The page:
The Worst Food for Your Teeth Is NOT SUGAR

Learn about the worst food that can severely erode your teeth, and it’s not sugar! Fruit juice, diet soda, gummy bears, citric acid—find out which is the main culprit behind tooth decay and erosion.


0:00 Intro: The worst types of food for your teeth
2:59 Why is citric acid terrible for your teeth?
3:30 How does citric acid affect the calcium in your teeth?
3:55 Worst types of citric acid
4:32 How to reduce acidic impact on your teeth

Our diet plays a crucial role in maintaining our overall health, including the health of our teeth and gums. Certain foods can lead to tooth enamel erosion, causing dental problems such as cavities, decay, and sensitivity.

Here are some of the worst foods you should avoid for your teeth:
• Diet soda
• Candy
• Powdered starches
• Liquid sugar containing high-fructose corn syrup
• Soda with phosphoric acid
• Gummy bears and caramels

But out of all these, the worst food for your teeth is not sugar but citric acid!

Citric acid is a common ingredient in many processed foods and drinks, including fruit juices, diet sodas, and even some toothpaste. Despite being found naturally in fruits like lemons and limes, the citric acid used in processed products is often synthetically made.

Citric acid is a powerful calcium chelator, which means it binds with calcium and pulls it out of teeth. This can lead to erosion and demineralization of teeth, causing them to weaken and become more susceptible to cavities.

The pH of citric acid is also a contributing factor. While the ideal pH in the mouth is slightly above 7 (neutral or slightly alkaline), citric acid has a lower pH of around 3 to 6, making it even more damaging.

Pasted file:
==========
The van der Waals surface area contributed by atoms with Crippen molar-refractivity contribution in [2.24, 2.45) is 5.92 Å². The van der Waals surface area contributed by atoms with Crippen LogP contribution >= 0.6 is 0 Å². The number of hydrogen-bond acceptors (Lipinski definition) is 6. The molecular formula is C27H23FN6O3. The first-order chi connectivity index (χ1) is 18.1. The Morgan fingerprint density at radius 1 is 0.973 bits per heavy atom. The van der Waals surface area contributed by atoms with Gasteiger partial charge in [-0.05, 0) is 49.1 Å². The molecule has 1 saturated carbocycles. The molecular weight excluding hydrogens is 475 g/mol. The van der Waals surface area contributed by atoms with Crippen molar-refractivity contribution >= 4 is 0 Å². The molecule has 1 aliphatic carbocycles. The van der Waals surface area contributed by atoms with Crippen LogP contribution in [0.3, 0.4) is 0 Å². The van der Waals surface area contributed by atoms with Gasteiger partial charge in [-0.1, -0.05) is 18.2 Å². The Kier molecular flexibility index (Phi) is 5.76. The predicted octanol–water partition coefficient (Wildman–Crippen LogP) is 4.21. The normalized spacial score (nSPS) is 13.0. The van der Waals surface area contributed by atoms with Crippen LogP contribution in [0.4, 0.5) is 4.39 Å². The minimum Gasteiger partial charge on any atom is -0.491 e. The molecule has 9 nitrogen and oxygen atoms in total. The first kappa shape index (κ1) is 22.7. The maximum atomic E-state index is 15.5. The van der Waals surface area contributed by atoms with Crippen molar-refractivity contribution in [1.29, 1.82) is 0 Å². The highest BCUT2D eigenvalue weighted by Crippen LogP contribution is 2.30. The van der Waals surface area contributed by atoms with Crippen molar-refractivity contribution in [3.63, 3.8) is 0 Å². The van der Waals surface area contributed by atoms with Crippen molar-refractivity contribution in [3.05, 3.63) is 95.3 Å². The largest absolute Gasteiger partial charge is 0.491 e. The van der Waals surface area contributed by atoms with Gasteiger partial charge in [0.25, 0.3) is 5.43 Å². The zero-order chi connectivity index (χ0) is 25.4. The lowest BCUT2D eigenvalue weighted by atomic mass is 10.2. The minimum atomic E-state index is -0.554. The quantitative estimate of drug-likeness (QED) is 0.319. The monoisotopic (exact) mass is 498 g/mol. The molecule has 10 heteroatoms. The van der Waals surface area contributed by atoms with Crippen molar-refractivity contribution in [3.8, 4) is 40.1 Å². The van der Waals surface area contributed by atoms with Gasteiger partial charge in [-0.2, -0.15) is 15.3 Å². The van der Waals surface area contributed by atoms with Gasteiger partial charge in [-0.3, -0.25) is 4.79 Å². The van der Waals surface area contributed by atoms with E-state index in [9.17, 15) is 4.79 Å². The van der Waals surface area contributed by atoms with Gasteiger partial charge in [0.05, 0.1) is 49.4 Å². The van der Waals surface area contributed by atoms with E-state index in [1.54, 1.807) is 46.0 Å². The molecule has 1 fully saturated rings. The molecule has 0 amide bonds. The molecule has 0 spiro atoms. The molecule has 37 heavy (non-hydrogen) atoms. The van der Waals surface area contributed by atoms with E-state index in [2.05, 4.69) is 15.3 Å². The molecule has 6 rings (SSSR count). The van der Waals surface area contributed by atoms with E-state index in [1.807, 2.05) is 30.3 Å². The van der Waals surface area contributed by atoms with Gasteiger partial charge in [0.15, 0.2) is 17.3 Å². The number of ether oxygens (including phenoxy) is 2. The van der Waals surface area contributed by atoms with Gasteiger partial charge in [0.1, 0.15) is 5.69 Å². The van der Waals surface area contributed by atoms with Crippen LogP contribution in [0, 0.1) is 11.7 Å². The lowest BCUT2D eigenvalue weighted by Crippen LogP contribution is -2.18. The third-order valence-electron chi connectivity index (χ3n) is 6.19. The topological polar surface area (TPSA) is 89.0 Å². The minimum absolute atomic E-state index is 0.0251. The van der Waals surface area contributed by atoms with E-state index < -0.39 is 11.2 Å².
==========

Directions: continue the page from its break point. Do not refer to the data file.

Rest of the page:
The worst type of citric acid for teeth is trisodium citrate, also known as sodium citrate. It’s commonly found in many processed products and is a major contributor to tooth erosion.

So what can you do to protect your teeth from the harmful effects of citric acid?
• Rinse your mouth with water after consuming anything
• Check labels carefully and opt for products without synthetic citric acid
• Use toothpaste that does not contain citric acid, or make your own at home using natural ingredients

Dr. Eric Berg DC Bio:
Dr. Berg, age 59, is a chiropractor who specializes in Healthy Ketosis & Intermittent Fasting. He is the author of the best-selling book The Healthy Keto Plan and is the Director of Dr. Berg Nutritionals. He no longer practices, but focuses on health education through social media.

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Dr. Eric Berg received his Doctor of Chiropractic degree from Palmer College of Chiropractic in 1988. His use of “doctor” or “Dr.” in relation to himself solely refers to that degree. Dr. Berg is a licensed chiropractor in Virginia, California, and Louisiana, but he no longer practices chiropractic in any state and does not see patients, so he can focus on educating people as a full-time activity, yet he maintains an active license. This video is for general informational purposes only. It should not be used to self-diagnose, and it is not a substitute for a medical exam, cure, treatment, diagnosis, prescription, or recommendation. It does not create a doctor-patient relationship between Dr. Berg and you. You should not make any change in your health regimen or diet before first consulting a physician and obtaining a medical exam, diagnosis, and recommendation. Always seek the advice of a physician or other qualified health provider with any questions you may have regarding a medical condition.

#keto #ketodiet #weightloss #ketolifestyle

Thanks for watching! Stay mindful of citric acid in your diet and take steps to protect your teeth from its harmful effects. I’ll see you in the next video!

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